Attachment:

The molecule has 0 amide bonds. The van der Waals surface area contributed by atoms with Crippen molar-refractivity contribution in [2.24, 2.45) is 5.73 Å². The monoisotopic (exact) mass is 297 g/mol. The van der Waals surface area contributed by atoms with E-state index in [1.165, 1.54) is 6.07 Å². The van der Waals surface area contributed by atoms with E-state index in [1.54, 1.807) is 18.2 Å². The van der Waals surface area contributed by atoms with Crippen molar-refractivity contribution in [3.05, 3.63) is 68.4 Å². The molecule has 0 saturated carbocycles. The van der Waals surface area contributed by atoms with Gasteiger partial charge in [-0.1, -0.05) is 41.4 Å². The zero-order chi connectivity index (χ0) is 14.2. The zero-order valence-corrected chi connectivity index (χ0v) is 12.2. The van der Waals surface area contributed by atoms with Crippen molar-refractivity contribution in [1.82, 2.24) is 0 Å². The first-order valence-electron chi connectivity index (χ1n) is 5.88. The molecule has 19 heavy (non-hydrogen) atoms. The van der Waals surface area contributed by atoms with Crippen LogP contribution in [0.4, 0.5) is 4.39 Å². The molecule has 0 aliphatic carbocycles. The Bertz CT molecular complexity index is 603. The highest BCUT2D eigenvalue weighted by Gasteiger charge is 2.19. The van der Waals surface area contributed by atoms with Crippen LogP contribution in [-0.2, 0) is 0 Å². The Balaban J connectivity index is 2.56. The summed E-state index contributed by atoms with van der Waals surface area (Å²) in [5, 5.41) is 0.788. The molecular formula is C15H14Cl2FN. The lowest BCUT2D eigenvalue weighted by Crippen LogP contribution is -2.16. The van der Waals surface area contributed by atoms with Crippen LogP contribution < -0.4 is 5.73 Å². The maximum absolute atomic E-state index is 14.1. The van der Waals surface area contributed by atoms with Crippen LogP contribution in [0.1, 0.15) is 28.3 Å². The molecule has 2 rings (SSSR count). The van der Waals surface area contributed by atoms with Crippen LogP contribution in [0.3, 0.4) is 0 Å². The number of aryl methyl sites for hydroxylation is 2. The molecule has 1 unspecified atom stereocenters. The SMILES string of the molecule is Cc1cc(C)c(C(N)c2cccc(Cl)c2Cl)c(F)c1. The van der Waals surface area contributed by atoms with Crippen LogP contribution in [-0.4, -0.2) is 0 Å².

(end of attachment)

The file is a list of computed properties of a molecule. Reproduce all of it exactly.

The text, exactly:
The molecule has 0 amide bonds. The van der Waals surface area contributed by atoms with Crippen molar-refractivity contribution in [2.24, 2.45) is 5.73 Å². The monoisotopic (exact) mass is 297 g/mol. The van der Waals surface area contributed by atoms with E-state index in [1.165, 1.54) is 6.07 Å². The van der Waals surface area contributed by atoms with E-state index in [1.54, 1.807) is 18.2 Å². The van der Waals surface area contributed by atoms with Crippen molar-refractivity contribution in [3.05, 3.63) is 68.4 Å². The molecule has 0 saturated carbocycles. The van der Waals surface area contributed by atoms with Gasteiger partial charge in [-0.1, -0.05) is 41.4 Å². The zero-order chi connectivity index (χ0) is 14.2. The zero-order valence-corrected chi connectivity index (χ0v) is 12.2. The van der Waals surface area contributed by atoms with Crippen molar-refractivity contribution in [1.82, 2.24) is 0 Å². The first-order valence-electron chi connectivity index (χ1n) is 5.88. The molecule has 19 heavy (non-hydrogen) atoms. The van der Waals surface area contributed by atoms with Crippen LogP contribution in [0.4, 0.5) is 4.39 Å². The molecule has 0 aliphatic carbocycles. The Bertz CT molecular complexity index is 603. The highest BCUT2D eigenvalue weighted by Gasteiger charge is 2.19. The van der Waals surface area contributed by atoms with Crippen LogP contribution in [-0.2, 0) is 0 Å². The Balaban J connectivity index is 2.56. The summed E-state index contributed by atoms with van der Waals surface area (Å²) in [5, 5.41) is 0.788. The molecular formula is C15H14Cl2FN. The lowest BCUT2D eigenvalue weighted by Crippen LogP contribution is -2.16. The van der Waals surface area contributed by atoms with Crippen LogP contribution < -0.4 is 5.73 Å². The maximum absolute atomic E-state index is 14.1. The van der Waals surface area contributed by atoms with Crippen LogP contribution in [0.1, 0.15) is 28.3 Å². The molecule has 2 rings (SSSR count). The van der Waals surface area contributed by atoms with Crippen LogP contribution in [0.3, 0.4) is 0 Å². The number of aryl methyl sites for hydroxylation is 2. The molecule has 1 unspecified atom stereocenters. The SMILES string of the molecule is Cc1cc(C)c(C(N)c2cccc(Cl)c2Cl)c(F)c1. The van der Waals surface area contributed by atoms with Crippen LogP contribution in [-0.4, -0.2) is 0 Å².